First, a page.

Here it goes in context: "The projections for the long run deficits and debt have already been revised downward. Go us!"
It is a play on a cheer. At a horse race, someone who has bet on a nag called "Speed Demon" might shout, "Go, demon." Or at a football game, a fan of the Whyoming Worms might try to encourage the team with yells or chants of "Go, Worms, go." (I don't know for sure whether the name of the football team at the University of Whyoming is actually called the Worms.)
In other words, "Go, X" is a locution frequently used as encouragement to X by a supporter of X. The usage that you are asking about is (or was the first few million times it was used) a mildly humorous play on that stock phrase from sporting events. "We," presumably the citizenry, are being treated as a sports team and fiscal policy as a game. Moreover, there is deliberate confusion about who is to be encouraged and who is giving encouragement. The speaker is pretending to encourage others to continue their efforts while simultaneously taking credit for those efforts.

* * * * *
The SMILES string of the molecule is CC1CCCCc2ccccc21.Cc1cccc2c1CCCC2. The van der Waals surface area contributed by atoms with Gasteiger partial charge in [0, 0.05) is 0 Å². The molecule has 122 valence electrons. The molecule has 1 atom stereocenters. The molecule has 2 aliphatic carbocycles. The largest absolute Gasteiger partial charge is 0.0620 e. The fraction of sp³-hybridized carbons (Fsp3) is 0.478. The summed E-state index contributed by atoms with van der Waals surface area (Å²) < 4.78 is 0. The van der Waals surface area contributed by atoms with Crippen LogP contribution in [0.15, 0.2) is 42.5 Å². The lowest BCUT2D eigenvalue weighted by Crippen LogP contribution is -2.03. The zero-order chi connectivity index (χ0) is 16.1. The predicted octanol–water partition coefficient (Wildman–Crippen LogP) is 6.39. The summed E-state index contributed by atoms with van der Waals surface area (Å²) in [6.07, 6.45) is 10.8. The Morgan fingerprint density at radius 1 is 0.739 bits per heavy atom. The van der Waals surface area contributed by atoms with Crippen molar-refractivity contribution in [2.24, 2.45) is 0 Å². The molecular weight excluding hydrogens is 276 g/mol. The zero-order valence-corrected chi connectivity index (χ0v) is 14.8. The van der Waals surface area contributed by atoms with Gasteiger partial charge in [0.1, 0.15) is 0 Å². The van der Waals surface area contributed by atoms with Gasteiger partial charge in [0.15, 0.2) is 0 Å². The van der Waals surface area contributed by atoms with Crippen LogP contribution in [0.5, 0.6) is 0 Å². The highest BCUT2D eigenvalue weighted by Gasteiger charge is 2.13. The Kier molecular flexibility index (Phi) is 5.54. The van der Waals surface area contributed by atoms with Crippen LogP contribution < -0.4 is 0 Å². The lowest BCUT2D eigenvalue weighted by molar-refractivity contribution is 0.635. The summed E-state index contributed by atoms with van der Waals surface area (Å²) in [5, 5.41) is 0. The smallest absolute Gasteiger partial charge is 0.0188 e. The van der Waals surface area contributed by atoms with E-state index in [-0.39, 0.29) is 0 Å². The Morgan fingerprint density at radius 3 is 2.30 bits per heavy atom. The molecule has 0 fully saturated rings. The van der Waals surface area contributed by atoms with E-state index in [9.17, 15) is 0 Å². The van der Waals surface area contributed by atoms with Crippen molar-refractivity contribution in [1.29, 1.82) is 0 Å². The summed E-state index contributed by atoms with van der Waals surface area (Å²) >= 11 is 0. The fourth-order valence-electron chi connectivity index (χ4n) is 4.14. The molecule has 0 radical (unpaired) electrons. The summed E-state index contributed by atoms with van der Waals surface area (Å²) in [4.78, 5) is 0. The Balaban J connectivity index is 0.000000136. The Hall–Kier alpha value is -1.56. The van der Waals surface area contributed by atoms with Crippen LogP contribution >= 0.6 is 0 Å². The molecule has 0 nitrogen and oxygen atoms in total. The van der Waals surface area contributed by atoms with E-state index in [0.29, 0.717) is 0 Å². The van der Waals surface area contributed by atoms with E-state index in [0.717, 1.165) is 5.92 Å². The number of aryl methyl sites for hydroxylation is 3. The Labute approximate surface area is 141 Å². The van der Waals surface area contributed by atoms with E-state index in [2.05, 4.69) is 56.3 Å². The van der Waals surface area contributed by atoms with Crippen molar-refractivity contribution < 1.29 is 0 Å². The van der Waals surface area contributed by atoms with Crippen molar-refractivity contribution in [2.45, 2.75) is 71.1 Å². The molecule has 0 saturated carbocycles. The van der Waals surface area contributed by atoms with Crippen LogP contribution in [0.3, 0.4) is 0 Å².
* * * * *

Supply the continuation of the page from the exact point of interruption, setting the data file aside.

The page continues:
The exhortation "Go [entity]" is a simple encouragement to that entity to do well and succeed. Grammatically it is in the form of an imperative statement.
Probably the most common example is "Go team!" where team can be the name of a team.
etc. The named team is being encouraged or exhorted to win a game, a championship, a trophy, whatever.
When used as above in "Go us!" the expression is an encouragement to a country or society (you don't name the contextual state or country), and is probably somewhat sarcastic, in that instead of encouraging a win it is celebrating (?) less of a loss.